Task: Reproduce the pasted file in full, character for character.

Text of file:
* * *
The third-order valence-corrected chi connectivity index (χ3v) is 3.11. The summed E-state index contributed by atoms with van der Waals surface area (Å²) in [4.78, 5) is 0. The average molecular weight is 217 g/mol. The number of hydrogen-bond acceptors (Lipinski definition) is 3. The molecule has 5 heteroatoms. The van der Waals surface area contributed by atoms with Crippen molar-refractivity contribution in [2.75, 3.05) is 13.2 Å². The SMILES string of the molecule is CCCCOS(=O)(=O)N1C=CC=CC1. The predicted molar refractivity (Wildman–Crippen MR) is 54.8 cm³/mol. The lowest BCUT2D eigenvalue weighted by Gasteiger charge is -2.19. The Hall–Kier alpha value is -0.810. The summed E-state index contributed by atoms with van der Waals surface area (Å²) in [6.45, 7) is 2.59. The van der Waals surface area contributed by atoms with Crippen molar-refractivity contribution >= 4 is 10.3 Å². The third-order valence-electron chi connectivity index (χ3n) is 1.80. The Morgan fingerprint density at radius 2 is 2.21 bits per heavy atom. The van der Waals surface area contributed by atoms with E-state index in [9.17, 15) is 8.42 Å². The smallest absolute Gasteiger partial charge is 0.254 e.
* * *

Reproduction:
The third-order valence-corrected chi connectivity index (χ3v) is 3.11. The summed E-state index contributed by atoms with van der Waals surface area (Å²) in [4.78, 5) is 0. The average molecular weight is 217 g/mol. The number of hydrogen-bond acceptors (Lipinski definition) is 3. The molecule has 5 heteroatoms. The van der Waals surface area contributed by atoms with Crippen molar-refractivity contribution in [2.75, 3.05) is 13.2 Å². The SMILES string of the molecule is CCCCOS(=O)(=O)N1C=CC=CC1. The predicted molar refractivity (Wildman–Crippen MR) is 54.8 cm³/mol. The lowest BCUT2D eigenvalue weighted by Gasteiger charge is -2.19. The Hall–Kier alpha value is -0.810. The summed E-state index contributed by atoms with van der Waals surface area (Å²) in [6.45, 7) is 2.59. The van der Waals surface area contributed by atoms with Crippen molar-refractivity contribution >= 4 is 10.3 Å². The third-order valence-electron chi connectivity index (χ3n) is 1.80. The Morgan fingerprint density at radius 2 is 2.21 bits per heavy atom. The van der Waals surface area contributed by atoms with E-state index in [9.17, 15) is 8.42 Å². The smallest absolute Gasteiger partial charge is 0.254 e.